Jesus said, "When you pray..." Matthew 6:5
I like the way Jesus introduces his teaching on prayer. He doesn't give a command: "Pray!" He doesn't make a suggestion: "I think you would find it helpful to pray." He doesn't ask a question: "Have you thought about praying?" He doesn't scold: "Why don't you pray more!"
No. He makes an assumption: "When you pray..."
Of course, prayer was a basic part of the life of every Jew, so it was an assumption he could safely make. (Which raises the uncomfortable question, incidentally:
Could he make the same assumption about you? About me? Are we serious
pray-ers?) But still, his approach is strikingly low-key and matter-of-fact. And I think that's something we modern Christians - most of us no doubt Gentiles - can learn from. We often tend to make heavy weather of prayer, and it's as if he is saying, "Just get on with it; and here's a brief outline of how to go about it."
A quick digression... I enjoy reading the slogans people have on their tee-shirts - well, the ones that aren't obscene, anyway. My all-time favourite is one I saw on a young man at the Oval watching the cricket: "Just give me treacle sponge and custard and nobody will get hurt." Ah, I thought, a man after my own heart! I've got a bit bored with the "Keep calm..." ones, though I suppose "Keep calm and make a brew" on my son's favourite mug isn't too bad.
But there is one which I must admit really irritates me. That man opposite me on the tube tapping away on his little gadget - what message is he actually wanting to convey with his slogan: "Just do it"? I'm quite a gentle person really, but I somehow get this compulsive urge to grab him by the throat and give him a good shaking: "Just do what? What a ridiculous, fatuous, empty, moronic, meaningless, clueless, asinine slogan to inflict on the rest of us! Pah!" Just do it, indeed! (I generally succeed in suppressing the urge, you will be pleased to know.)
And yet... perhaps, on reflection, I need to think again - for when it comes to the matter of prayer, it strikes me that "Just do it!" pretty much sums up what Jesus is implying here. He takes it for granted.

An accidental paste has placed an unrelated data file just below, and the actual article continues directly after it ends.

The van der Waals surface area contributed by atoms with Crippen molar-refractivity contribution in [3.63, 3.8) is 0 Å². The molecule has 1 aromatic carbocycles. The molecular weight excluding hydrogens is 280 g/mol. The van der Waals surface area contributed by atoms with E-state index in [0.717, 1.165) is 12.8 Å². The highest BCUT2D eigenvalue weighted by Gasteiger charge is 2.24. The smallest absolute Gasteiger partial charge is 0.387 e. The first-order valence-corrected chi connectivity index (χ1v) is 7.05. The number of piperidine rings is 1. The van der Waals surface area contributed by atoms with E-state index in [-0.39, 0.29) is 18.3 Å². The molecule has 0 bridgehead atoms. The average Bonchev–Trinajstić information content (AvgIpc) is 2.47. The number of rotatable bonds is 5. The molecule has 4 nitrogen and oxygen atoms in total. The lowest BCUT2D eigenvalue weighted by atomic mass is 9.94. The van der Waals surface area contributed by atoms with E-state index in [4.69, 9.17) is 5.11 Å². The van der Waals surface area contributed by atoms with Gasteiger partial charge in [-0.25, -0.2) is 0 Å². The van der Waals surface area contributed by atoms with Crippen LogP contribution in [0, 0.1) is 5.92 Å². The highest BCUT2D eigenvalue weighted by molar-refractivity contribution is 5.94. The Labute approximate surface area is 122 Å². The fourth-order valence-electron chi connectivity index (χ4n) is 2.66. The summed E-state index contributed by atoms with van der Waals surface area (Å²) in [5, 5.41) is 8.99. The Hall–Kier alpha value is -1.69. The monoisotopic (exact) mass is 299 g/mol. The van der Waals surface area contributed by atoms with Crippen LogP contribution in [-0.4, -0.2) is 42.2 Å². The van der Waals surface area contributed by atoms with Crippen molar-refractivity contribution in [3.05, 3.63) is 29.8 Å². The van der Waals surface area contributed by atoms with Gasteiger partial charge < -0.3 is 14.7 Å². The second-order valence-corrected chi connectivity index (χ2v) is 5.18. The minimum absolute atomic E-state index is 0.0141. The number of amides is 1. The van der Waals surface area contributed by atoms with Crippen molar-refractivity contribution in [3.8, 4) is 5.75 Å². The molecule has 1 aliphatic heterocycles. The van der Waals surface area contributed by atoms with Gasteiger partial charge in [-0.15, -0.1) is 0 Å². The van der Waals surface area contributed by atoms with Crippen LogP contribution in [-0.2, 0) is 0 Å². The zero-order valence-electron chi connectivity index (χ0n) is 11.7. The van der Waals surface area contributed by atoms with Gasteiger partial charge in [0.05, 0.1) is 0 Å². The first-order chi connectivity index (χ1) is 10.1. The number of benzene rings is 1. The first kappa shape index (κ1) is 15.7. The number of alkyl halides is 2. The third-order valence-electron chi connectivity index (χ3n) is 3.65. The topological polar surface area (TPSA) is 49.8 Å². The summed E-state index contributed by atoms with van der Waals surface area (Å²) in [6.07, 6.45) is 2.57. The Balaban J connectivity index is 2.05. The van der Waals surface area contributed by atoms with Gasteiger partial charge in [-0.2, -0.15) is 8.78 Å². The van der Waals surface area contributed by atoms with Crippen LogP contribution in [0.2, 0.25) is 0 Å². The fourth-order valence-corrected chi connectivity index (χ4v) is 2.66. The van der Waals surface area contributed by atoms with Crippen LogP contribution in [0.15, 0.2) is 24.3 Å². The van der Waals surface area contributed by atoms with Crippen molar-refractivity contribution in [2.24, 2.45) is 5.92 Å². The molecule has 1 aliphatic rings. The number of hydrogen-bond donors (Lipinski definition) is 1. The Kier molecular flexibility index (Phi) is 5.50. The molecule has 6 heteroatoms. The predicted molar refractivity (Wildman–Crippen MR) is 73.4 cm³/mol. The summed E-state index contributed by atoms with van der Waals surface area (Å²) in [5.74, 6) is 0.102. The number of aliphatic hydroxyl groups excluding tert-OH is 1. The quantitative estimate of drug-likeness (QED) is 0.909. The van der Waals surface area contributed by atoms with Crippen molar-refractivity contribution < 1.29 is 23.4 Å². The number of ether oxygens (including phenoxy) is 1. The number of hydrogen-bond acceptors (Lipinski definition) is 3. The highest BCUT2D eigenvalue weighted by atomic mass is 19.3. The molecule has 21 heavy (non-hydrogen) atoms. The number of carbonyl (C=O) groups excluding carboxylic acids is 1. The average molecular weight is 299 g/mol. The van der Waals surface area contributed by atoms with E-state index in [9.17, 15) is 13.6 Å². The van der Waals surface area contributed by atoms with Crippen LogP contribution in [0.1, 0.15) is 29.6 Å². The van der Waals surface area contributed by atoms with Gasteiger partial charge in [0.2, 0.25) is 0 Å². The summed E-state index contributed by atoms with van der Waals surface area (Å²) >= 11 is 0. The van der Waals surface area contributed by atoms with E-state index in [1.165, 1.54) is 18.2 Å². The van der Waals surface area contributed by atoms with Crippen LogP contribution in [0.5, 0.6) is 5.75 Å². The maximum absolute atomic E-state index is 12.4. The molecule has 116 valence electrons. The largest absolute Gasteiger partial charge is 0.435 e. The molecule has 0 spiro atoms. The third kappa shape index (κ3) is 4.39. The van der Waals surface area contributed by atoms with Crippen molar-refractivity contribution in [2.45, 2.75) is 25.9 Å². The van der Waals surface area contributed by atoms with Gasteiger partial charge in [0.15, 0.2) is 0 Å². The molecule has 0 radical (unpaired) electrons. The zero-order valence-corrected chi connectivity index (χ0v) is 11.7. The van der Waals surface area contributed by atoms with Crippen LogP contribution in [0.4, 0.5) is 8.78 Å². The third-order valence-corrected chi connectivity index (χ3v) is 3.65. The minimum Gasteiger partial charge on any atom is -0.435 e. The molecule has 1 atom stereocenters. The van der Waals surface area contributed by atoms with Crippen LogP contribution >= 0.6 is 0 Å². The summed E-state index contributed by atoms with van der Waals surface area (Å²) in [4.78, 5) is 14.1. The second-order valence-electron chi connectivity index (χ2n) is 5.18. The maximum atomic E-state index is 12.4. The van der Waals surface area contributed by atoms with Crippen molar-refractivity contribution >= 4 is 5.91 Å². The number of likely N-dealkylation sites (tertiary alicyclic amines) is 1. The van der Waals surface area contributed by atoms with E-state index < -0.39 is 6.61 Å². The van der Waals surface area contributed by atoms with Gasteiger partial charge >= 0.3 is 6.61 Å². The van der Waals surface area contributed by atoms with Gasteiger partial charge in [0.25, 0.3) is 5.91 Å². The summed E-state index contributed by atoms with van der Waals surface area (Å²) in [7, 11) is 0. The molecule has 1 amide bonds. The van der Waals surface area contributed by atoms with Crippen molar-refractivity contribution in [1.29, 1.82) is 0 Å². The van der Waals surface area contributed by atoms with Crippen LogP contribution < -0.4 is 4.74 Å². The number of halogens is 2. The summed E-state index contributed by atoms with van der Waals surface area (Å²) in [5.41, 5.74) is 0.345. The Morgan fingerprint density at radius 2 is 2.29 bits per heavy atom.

And when you come to the Lord's Prayer, a few verses later, again, how very low-key and matter of fact it is. It's short - you can say it slowly in about thirty seconds (I've just done it). In church, blink and you miss it. It's terse, down to earth and practical. You might even say it's quite flat and unemotional. Yet we tend to tie ourselves in knots when we try to pray: real prayer, we subconsciously imagine, should be lengthy and passionate, probably loud and repetitive, preferably accompanied by fasting. Otherwise, well, it won't weigh with God, will it?
Please don't get me wrong. Of course there is a place for fasting, for intensity, for long and emotional praying. Of course. The Lord's Prayer isn't there to tell us everything we need to know about prayer, or to be the only prayer we ever pray. Of course not. But recognising its sheer - what word should I use? - its sheer ordinariness could really help to liberate us from a few hang-ups. Why not relax and just get on with it? I suspect that the problem for many of us isn't so much that we don't pray in the right way, but that we don't pray much at all.
How seriously do you and I take the wonderful privilege and responsibility of prayer? Do we sometimes make it too hard for ourselves? Do we allow ourselves to be put off because we "don't feel we're doing it right"? Perhaps we can hear the voice of God even through that man's annoying tee-shirt: "My dear child, just do it!"
O God, please help me to pray day by day, not only when it's a joy, but also when it seems little more than a routine, not only when I'm in the mood, but also when I'm not, not only when my faith is bubbling, but also when my spirits are low. Amen.